PHONETIC ALPHABET Letter A B C D E F G H I J K L M N O P Q R S T U V W X Y Z Word ALPHA BRAVO CHARLIE DELTA ECHO FOX-TROT GOLF HOTEL INDIA JULIET KILO LIMA MIKE NOVEMBER OSCAR PAPA QUEBEC ROMEO SIERRA TANGO UNIFORM VICTOR WHISKEY X-RAY YANKEE ZULU Pronunciation AL fah BRAH vo CHAR lee DELL ta ECK oh FOKS trot GOLF hoh TELL IN dee ah JEW lee ETT KEY loh LEE mah MIKE No VEM ber OSS car Pah PAH keh BECH ROW me oh See AIR rah TANG go YOU nee form VIC tor WISS key ECKS ray YANG key ZOO loo 12. Any violation or infringement of any communication system or network shall be reported to the violator's administration by the control organization. safety. All stations must be established and operated in such a manner as not to result in harmful interference to associated members or members of recognized private operating organizations. stations. NOTE: All stations are forbidden to carry out the following: unnecessary transmissions.12.5 International Communications Union Agreement All Company communications systems and networks come under the regulations of the International Communications Union Agreement.0 Radio Communications Page 99 . or false (or deceptive) distress. telephone and radio. or inspectors detecting them. The Saudi Arab government is a signatory of the Communications Agreement and a member of the International Telecommunications Union (ITU). February 1993 . Use of profane or obscene language is a violation of the International Agreement. Regulations which shall be binding on all members include the operating of telegraph. or identification signals. the transmissions of superfluous signals.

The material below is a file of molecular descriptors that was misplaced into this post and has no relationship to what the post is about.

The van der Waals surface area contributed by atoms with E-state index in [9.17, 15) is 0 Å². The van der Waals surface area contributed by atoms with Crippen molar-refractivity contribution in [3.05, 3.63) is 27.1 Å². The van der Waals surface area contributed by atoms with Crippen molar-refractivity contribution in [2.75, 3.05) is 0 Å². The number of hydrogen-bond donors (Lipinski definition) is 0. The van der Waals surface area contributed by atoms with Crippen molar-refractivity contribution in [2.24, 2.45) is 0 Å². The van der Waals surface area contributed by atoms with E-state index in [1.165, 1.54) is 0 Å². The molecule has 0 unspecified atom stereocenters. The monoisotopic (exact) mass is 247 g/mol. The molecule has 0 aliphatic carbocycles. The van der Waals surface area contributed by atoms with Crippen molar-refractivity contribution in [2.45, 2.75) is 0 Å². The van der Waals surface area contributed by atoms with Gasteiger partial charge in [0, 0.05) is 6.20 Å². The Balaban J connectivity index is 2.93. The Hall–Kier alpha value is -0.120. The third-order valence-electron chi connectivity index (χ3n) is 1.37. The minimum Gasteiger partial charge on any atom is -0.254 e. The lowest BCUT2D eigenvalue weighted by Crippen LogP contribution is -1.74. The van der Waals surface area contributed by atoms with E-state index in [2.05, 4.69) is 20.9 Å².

0 Radio Communications Page 100 ." * Supervisors should be especially alert for violations of this kind and use maximum disciplinary action toward violators. 12. 12. It is forbidden to disclose or divulge any information intercepted over the Company communications systems.1 Monitoring of Circuits Most voice transmissions are transmitted by radio waves and can easily be monitored by outside agencies. of information of any nature obtained by the interception of radio or telephone communications.6 Message Priorities for Company Operations 1 2 3 4 5 6 MAYDAY PAN/DISASTER DISASTER DRILL SAFETY SIGNAL (Number 3 Priority .2 Secrecy Act All member nations of the ITU bind themselves to the Secrecy Act which states: "They will take the necessary measures to prohibit and prevent: * The unauthorized interception of radio communications not intended for public use.Tampering with equipment is highly dangerous because of the high voltage involved.International Frequencies) PRIORITY TRAFFIC ROUTINE February 1993 . or any use whatever.5. 12.5. Adjustments to equipment are only to be made by competent and authorized personnel. The divulgence of the contents. Tampering can also cause off frequency operation and other technical problems which are violations of the ITU Agreement. without authorization. 12.5. publication.3 Penalties All persons operating the communications systems will be held responsible for any improper operation and will be held subject to disciplinary action.12. simple disclosure of the existence.